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Extend30 #1

Life for a Child will provide support up to the age of 30 to young people living in Low-Income Countries (LICs).

This expansion will apply to the 16 countries that receive support from Life for a Child and are classified as LIC by the World Bank in FY22.


Limited access to supplies and support for young adults

Life for a Child has long been aware of the difficulties young adults face when they reach the age of 26 and are no longer eligible for our support. Those in low-income countries are often the hardest hit, as there are fewer employment opportunities that provide insurance or enough income for adequate diabetes supplies and care.

Manuel checks his blood glucose in Bolivia
Reflections from Ethiopia

"We must stick to the rules. But we bleed inside"

Tsegamlek, Ethiopia

Tsegamlek, Life for a Child coordinator at the Ethiopian Diabetes Association explained what it feels like when he and his colleagues must refuse or stop support for young people turning 26.

Tsegamlek lives with diabetes and was once a beneficiary of Life for a Child, so he knows first-hand just how difficult things can be for young Ethiopians when they age out of Life for a Child support.


Dr. Marguerite de Clerck has been providing support to young people living with diabetes in Kinshasa, Democratic Republic of Congo since 1973.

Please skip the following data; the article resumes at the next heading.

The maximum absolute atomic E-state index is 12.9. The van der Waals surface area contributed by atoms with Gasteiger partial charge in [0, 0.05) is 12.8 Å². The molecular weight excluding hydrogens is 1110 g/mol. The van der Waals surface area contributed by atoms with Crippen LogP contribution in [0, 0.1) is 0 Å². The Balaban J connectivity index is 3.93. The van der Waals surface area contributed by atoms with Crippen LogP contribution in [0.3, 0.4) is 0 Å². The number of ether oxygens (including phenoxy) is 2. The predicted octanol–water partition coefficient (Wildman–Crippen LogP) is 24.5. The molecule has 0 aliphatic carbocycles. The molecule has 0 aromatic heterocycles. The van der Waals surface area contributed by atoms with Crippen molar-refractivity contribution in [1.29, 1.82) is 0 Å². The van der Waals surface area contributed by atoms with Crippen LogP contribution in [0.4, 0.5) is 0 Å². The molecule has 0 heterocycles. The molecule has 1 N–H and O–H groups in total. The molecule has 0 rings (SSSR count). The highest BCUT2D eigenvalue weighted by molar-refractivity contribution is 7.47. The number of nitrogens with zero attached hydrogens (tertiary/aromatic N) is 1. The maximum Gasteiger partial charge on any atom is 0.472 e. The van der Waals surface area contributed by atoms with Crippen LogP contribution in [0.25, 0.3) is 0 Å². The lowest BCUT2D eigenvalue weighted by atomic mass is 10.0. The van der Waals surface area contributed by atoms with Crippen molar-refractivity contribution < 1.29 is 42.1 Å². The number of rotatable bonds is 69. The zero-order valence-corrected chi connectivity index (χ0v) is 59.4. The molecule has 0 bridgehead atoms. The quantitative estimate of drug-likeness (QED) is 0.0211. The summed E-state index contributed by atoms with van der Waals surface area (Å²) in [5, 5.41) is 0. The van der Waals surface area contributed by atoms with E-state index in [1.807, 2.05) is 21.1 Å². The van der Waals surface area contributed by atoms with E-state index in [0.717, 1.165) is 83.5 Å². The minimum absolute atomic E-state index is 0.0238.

Below is an excerpt from a letter she wrote in 2021 describing the challenges facing young people when they age out of Life for a Child support.

"Young adults find it difficult to find employment and earn a good living. There is nothing to provide them with what they need for survival. And insulin prices stay high for tiny family budgets.

I have spent more than 40 years of my life serving people with diabetes and I am often moved when I see their difficulties. They already have a hard time surviving and taking care of themselves properly, with the addition of immense financial difficulties their life is hell and there is very frequent premature death. Our patients are often surprised to see their comrades with AIDS treated for free when they have to pay all the costs. It is sad to put so much effort on children who are later condemned once becoming adults."